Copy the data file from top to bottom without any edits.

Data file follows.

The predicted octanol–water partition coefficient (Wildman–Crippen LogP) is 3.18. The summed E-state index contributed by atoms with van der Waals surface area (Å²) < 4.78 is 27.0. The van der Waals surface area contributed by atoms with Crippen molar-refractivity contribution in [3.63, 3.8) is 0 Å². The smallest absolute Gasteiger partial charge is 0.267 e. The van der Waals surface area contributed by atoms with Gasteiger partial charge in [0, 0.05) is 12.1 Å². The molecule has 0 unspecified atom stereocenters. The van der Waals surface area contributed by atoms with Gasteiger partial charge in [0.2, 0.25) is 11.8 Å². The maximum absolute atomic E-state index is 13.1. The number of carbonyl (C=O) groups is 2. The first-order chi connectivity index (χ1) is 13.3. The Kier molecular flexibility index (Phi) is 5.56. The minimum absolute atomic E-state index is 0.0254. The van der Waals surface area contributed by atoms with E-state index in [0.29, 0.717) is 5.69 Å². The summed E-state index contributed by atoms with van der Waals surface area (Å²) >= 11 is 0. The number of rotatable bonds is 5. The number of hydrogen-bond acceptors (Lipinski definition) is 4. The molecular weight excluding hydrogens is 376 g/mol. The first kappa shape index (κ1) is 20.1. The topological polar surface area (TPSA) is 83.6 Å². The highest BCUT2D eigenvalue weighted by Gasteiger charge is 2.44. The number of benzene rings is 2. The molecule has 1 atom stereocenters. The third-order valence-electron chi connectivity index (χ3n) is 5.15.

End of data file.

The predicted octanol–water partition coefficient (Wildman–Crippen LogP) is 3.18. The summed E-state index contributed by atoms with van der Waals surface area (Å²) < 4.78 is 27.0. The van der Waals surface area contributed by atoms with Crippen molar-refractivity contribution in [3.63, 3.8) is 0 Å². The smallest absolute Gasteiger partial charge is 0.267 e. The van der Waals surface area contributed by atoms with Gasteiger partial charge in [0, 0.05) is 12.1 Å². The molecule has 0 unspecified atom stereocenters. The van der Waals surface area contributed by atoms with Gasteiger partial charge in [0.2, 0.25) is 11.8 Å². The maximum absolute atomic E-state index is 13.1. The number of carbonyl (C=O) groups is 2. The first-order chi connectivity index (χ1) is 13.3. The Kier molecular flexibility index (Phi) is 5.56. The minimum absolute atomic E-state index is 0.0254. The van der Waals surface area contributed by atoms with E-state index in [0.29, 0.717) is 5.69 Å². The summed E-state index contributed by atoms with van der Waals surface area (Å²) >= 11 is 0. The number of rotatable bonds is 5. The number of hydrogen-bond acceptors (Lipinski definition) is 4. The molecular weight excluding hydrogens is 376 g/mol. The first kappa shape index (κ1) is 20.1. The topological polar surface area (TPSA) is 83.6 Å². The highest BCUT2D eigenvalue weighted by Gasteiger charge is 2.44. The number of benzene rings is 2. The molecule has 1 atom stereocenters. The third-order valence-electron chi connectivity index (χ3n) is 5.15.